The key educational funding areas are: (1) Salary funding, (2) Higher education operating appropriation, (3) Higher education legislative special purpose appropriations, (4) Special school operating appropriations, (5) Economic development operating appropriations request, (6) Full funding of Iowa Care Claims and (7) Iowa Public Radio.

Does the Iowa Lottery Fund Education?

Iowa’s lottery does not directly fund education. Lottery proceeds in Iowa have three main purposes: They provide: 1) support for veterans, 2) help for a variety of significant projects through the General Fund, and 3) backing for the Vision Iowa program that builds and repairs schools and creates tourism destinations and community attractions.

Monies from the lottery flow to the General Fund. In turn, 58% of the General Fund is appropriated to education. The Vision Iowa program is also funded by the lottery and part of those funds go towards school repairs.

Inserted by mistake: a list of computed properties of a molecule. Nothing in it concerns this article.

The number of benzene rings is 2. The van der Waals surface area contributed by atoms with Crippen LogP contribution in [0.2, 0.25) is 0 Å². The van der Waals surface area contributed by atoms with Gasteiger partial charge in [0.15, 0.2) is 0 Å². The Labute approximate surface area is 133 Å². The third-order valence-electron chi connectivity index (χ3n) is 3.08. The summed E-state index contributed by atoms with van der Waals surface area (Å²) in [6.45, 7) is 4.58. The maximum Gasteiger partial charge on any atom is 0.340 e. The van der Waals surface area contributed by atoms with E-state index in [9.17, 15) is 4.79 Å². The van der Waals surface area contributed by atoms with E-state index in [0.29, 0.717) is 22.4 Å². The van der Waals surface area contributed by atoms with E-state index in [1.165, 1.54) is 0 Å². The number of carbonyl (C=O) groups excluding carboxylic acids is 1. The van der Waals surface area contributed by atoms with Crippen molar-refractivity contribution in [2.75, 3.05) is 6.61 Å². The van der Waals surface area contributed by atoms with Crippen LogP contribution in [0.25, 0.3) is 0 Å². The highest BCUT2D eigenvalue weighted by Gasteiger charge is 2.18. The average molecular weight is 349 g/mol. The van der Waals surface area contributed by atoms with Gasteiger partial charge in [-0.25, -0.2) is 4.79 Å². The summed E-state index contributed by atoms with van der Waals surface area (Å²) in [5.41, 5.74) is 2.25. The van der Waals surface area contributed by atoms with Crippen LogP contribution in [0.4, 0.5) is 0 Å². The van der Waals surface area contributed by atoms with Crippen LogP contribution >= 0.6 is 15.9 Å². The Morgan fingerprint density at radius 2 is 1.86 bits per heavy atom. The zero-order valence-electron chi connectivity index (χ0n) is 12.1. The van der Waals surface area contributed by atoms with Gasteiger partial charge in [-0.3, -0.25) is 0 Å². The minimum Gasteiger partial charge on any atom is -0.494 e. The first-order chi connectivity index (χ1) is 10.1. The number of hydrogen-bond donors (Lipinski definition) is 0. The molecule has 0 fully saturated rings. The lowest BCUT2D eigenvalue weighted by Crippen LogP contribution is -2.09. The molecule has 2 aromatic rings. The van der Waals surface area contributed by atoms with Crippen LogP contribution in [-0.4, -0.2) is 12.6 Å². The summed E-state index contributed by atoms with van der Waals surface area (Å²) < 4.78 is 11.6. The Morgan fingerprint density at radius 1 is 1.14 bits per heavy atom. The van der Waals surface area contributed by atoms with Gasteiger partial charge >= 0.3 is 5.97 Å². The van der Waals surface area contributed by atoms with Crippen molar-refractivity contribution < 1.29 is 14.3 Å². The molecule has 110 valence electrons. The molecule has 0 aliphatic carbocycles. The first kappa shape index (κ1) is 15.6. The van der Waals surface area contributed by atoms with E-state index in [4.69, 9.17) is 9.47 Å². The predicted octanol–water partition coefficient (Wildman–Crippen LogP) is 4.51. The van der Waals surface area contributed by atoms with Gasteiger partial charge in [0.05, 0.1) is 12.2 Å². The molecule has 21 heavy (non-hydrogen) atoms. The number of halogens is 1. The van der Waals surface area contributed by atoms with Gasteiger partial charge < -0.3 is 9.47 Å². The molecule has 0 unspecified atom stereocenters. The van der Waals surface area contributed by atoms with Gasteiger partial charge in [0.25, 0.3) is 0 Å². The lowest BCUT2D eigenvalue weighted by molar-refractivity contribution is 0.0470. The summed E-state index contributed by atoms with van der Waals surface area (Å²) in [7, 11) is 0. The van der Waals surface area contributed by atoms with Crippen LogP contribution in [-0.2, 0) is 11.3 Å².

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State of Georgia and Lottery Proceeds

The State of Georgia uses lottery proceeds in part to fund public education. There are legitimate concerns about commingling of funds. “As lottery proceeds are realized for an earmarked function such as education, the temptation emerges to replace general purpose funding for education with the new special purpose funds and to shift general purpose funds to other state government functions. This practice is difficult to detect if general purpose and special purpose funds are commingled during the budget and appropriations process” (Lauth & Robbins). To remedy this, the Georgia Constitution added the following: “Net proceeds after payment of . . . operating expenses shall be separately accounted for and shall be specifically identified by the Governor in his annual budget presented to the General Assembly as a separate budget category…” (Lauth & Robbins).

Responsibility Centered Budgeting: Ohio State and USC